Kids Get Jump-Start In Baseball

Little Guys Taking Big Step

Posted: July 19, 2013

HARRISONBURG – Jason Stuhlmiller, a former baseball coach at Eastern Mennonite University, has been around the diamond for years, but he had never been hit during pre-game warm-ups until he signed up to help coach Little League with Broadway’s 9- and 10-year-old all-stars this summer.

A throw from Broadway’s third baseman to home plate sailed 10 feet wide of his mark, striking Stuhlmiller in the eye. The injury required stitches after the game.

Hey, nobody said 9- and 10-year-olds were fundamentally perfect.

But the level of play in Little League’s youngest sanctioned division might surprise you.

Broadway, which won its opening game of the state tournament 14-4 over York County in Richmond on Thursday, has four pitchers – Tanner Lantz, Bryce Suters, Gage Allebaugh and Chase Semmig – capable of throwing three pitches, including a changeup and a small cutter. Breaking balls at age 9 or 10 is impressive enough, but Stuhlmiller, who assists head coach and Rockingham County sheriff Bryan Hutcheson, said the coaching focus begins to shift past fundamentals at the 9-10 division and into baseball strategy.

“That’s the fun part to teach,” said Stuhlmiller, an ordained minister who works full-time as an area director for Fellowship of Christian Athletes. “Even when I was at the high school and collegiate level, everyone knew how to throw, run and catch, but they’re not baseball smart.”

Baseball intelligence is beginning to be addressed at the 9-10 level in Little League, including situational tactics. More importantly, pitching fundamentals come into play.

“They’ve done a real good job,” Broadway High School coach Charlie Shepard said of the town’s Little League coaches, pointing out that BHS assistant junior varsity coach Tim Turner led the JV squad to the high school summer league title and the 10-11 all-stars to the District 3 championship game. “I’ve worked with some of them. I try to stay away from the curveball, because in my opinion it’s too young. But change speeds, locate, a little bit of a cutter. It’s been a very good summer.”

Players 8 and under focus almost solely on defensive fundamentals and swinging at soft, overhand pitches thrown by their own coaches. The 9-10 division is the first one that allows kids to pitch in games, and it can be a steep learning curve.

“The big adjustment for any of them coming into the 9 and 10 competitive level is the variety of pitching,” Hutcheson said. “… There are kids down here that throw changeups and curves, so it’s a pretty drastic difference – maybe not a true curve, but a cutter with some spin.”

That alone, he said, can freeze kids who haven’t seen it before.

Luckily, Broadway’s All-Stars have four experienced 11-year-olds at the top of their lineup. Allebaugh leads off. Suters bats second. Lantz hits third and Bryson Lutz – BHS football coach Brad Lutz’s son – follows in the cleanup spot.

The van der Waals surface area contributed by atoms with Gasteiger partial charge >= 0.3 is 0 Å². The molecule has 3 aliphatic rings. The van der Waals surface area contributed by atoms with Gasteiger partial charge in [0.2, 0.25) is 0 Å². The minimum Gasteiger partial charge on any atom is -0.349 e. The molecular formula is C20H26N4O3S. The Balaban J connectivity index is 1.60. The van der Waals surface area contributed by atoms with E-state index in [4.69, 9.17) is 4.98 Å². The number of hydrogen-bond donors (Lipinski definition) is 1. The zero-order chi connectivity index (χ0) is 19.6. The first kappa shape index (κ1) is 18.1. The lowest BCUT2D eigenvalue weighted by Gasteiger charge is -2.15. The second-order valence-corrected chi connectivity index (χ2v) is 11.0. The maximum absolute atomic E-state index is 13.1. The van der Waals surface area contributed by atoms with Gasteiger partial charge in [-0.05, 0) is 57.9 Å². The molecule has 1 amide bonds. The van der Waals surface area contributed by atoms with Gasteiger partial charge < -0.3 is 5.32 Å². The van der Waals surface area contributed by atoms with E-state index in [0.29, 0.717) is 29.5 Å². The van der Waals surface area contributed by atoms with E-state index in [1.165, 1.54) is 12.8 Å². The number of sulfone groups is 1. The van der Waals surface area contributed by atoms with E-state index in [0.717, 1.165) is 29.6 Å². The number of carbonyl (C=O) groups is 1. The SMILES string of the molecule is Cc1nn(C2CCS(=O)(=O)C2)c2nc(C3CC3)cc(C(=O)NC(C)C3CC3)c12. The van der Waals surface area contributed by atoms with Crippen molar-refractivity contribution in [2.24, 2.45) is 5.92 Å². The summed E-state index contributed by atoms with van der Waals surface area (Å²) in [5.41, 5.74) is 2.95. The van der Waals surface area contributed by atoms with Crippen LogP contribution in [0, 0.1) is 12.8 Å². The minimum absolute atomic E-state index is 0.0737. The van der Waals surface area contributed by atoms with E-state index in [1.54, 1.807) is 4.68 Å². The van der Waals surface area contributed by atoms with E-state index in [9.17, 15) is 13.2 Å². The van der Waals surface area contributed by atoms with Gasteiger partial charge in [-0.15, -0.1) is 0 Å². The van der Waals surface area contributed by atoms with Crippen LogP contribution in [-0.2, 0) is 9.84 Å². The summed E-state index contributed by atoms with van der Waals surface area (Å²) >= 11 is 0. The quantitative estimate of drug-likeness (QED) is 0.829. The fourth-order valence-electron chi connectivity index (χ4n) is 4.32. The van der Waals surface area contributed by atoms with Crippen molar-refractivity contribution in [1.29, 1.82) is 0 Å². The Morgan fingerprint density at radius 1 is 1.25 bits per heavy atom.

All four played on last year’s state all-star team as 9-year-olds.

And all four did their job in sparking a strong-hitting team on Thursday against York, as Broadway improved to 1-0 in pool play. Today, Broadway will play at noon against Cave Spring – which also won on Thursday – before facing Coeburn to complete pool play on Saturday. The top two teams advance.

“We can hit top to bottom,” Hutcheson said. “Being consistent at that is important because when you’re not hot, that can be your demise.”

A large reason for Broadway’s hitting prowess is its experience.

It has just three 9-year-olds on the team, meaning the rest are 10 and have likely seen a full season of competitive pitching.

On Thursday, the foursome of Allebaugh, Suters, Lantz and Lutz each had at least two hits. Broadway also managed several doubles, including a pair of bases-loaded extra-base hits from the top of its lineup.

“When they’re hitting well, it’s contagious,” Hutcheson said. “All of a sudden, our whole lineup is hitting. And they did today. That’s why we won today.” 

Broadway needed only five innings to do it, winning via slaughter rule.

 “We have a really aggressive team,” said Stuhlmiller, whose 10-year-old son, Landen, plays center field and pitches. “We focus on taking the hands to the baseball, hitting and being aggressive on the base paths.”

The Broadway all-stars got a special treat Monday evening before reporting to Richmond for the state tournament: listening to advice from James Madison coach Spanky McFarland and practicing at Veterans Memorial Park.

McFarland, as it turned out, could relate.

Hutcheson recalled the JMU skipper telling Broadway’s all-star squad about coaching his son and current JMU player, Tyler McFarland, as a Little League player in the state tournament for a team that finished third.

Broadway will try to top that in Richmond.